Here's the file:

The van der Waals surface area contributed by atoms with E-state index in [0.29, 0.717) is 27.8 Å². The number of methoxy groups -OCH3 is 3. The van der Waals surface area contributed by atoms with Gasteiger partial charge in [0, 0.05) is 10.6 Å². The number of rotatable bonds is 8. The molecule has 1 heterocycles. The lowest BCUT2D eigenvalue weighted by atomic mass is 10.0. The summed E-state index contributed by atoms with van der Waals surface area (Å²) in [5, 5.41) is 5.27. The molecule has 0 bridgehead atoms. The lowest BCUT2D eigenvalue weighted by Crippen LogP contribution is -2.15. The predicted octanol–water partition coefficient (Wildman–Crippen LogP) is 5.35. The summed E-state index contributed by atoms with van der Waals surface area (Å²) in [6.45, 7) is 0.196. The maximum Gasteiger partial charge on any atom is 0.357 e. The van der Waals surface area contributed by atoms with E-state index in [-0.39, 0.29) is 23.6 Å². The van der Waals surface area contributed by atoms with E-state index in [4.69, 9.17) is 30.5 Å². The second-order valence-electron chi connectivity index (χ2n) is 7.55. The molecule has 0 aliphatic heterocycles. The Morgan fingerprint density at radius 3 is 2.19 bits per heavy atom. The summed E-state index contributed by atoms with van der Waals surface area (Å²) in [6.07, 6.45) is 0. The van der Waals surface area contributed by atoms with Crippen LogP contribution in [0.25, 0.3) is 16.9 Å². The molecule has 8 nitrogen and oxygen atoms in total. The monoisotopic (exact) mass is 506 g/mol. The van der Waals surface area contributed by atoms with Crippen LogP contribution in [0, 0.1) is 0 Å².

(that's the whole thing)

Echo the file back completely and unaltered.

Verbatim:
The van der Waals surface area contributed by atoms with E-state index in [0.29, 0.717) is 27.8 Å². The number of methoxy groups -OCH3 is 3. The van der Waals surface area contributed by atoms with Gasteiger partial charge in [0, 0.05) is 10.6 Å². The number of rotatable bonds is 8. The molecule has 1 heterocycles. The lowest BCUT2D eigenvalue weighted by atomic mass is 10.0. The summed E-state index contributed by atoms with van der Waals surface area (Å²) in [5, 5.41) is 5.27. The molecule has 0 bridgehead atoms. The lowest BCUT2D eigenvalue weighted by Crippen LogP contribution is -2.15. The predicted octanol–water partition coefficient (Wildman–Crippen LogP) is 5.35. The summed E-state index contributed by atoms with van der Waals surface area (Å²) in [6.45, 7) is 0.196. The maximum Gasteiger partial charge on any atom is 0.357 e. The van der Waals surface area contributed by atoms with E-state index in [-0.39, 0.29) is 23.6 Å². The van der Waals surface area contributed by atoms with E-state index in [4.69, 9.17) is 30.5 Å². The second-order valence-electron chi connectivity index (χ2n) is 7.55. The molecule has 0 aliphatic heterocycles. The Morgan fingerprint density at radius 3 is 2.19 bits per heavy atom. The summed E-state index contributed by atoms with van der Waals surface area (Å²) in [6.07, 6.45) is 0. The van der Waals surface area contributed by atoms with Crippen LogP contribution in [0.25, 0.3) is 16.9 Å². The molecule has 8 nitrogen and oxygen atoms in total. The monoisotopic (exact) mass is 506 g/mol. The van der Waals surface area contributed by atoms with Crippen LogP contribution in [0, 0.1) is 0 Å².